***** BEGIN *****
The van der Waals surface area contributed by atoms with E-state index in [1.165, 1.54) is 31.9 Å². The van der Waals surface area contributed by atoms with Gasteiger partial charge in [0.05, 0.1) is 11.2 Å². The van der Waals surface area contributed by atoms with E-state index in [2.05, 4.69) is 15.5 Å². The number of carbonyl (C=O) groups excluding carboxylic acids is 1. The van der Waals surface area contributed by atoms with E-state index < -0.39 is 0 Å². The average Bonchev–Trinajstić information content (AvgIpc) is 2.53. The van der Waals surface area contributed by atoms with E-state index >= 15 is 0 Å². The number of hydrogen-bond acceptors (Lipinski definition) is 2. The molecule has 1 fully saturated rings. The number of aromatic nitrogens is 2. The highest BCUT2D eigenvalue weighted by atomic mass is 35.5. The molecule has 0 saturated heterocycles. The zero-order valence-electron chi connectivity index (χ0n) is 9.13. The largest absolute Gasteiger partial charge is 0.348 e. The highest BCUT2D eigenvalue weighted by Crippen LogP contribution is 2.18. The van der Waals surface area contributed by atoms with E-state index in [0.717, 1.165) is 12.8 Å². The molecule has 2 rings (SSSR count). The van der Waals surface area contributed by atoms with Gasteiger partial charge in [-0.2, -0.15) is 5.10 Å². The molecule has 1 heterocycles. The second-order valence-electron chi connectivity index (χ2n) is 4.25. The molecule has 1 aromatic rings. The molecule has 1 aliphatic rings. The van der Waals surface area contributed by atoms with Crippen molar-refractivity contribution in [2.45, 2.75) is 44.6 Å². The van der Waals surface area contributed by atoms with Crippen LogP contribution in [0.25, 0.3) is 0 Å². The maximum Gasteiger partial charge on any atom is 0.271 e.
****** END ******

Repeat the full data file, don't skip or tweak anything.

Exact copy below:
The van der Waals surface area contributed by atoms with E-state index in [1.165, 1.54) is 31.9 Å². The van der Waals surface area contributed by atoms with Gasteiger partial charge in [0.05, 0.1) is 11.2 Å². The van der Waals surface area contributed by atoms with E-state index in [2.05, 4.69) is 15.5 Å². The number of carbonyl (C=O) groups excluding carboxylic acids is 1. The van der Waals surface area contributed by atoms with E-state index < -0.39 is 0 Å². The average Bonchev–Trinajstić information content (AvgIpc) is 2.53. The van der Waals surface area contributed by atoms with E-state index >= 15 is 0 Å². The number of hydrogen-bond acceptors (Lipinski definition) is 2. The molecule has 1 fully saturated rings. The number of aromatic nitrogens is 2. The highest BCUT2D eigenvalue weighted by atomic mass is 35.5. The molecule has 0 saturated heterocycles. The zero-order valence-electron chi connectivity index (χ0n) is 9.13. The largest absolute Gasteiger partial charge is 0.348 e. The highest BCUT2D eigenvalue weighted by Crippen LogP contribution is 2.18. The van der Waals surface area contributed by atoms with E-state index in [0.717, 1.165) is 12.8 Å². The molecule has 2 rings (SSSR count). The van der Waals surface area contributed by atoms with Gasteiger partial charge in [-0.2, -0.15) is 5.10 Å². The molecule has 1 heterocycles. The second-order valence-electron chi connectivity index (χ2n) is 4.25. The molecule has 1 aromatic rings. The molecule has 1 aliphatic rings. The van der Waals surface area contributed by atoms with Crippen molar-refractivity contribution in [2.45, 2.75) is 44.6 Å². The van der Waals surface area contributed by atoms with Crippen LogP contribution in [0.25, 0.3) is 0 Å². The maximum Gasteiger partial charge on any atom is 0.271 e.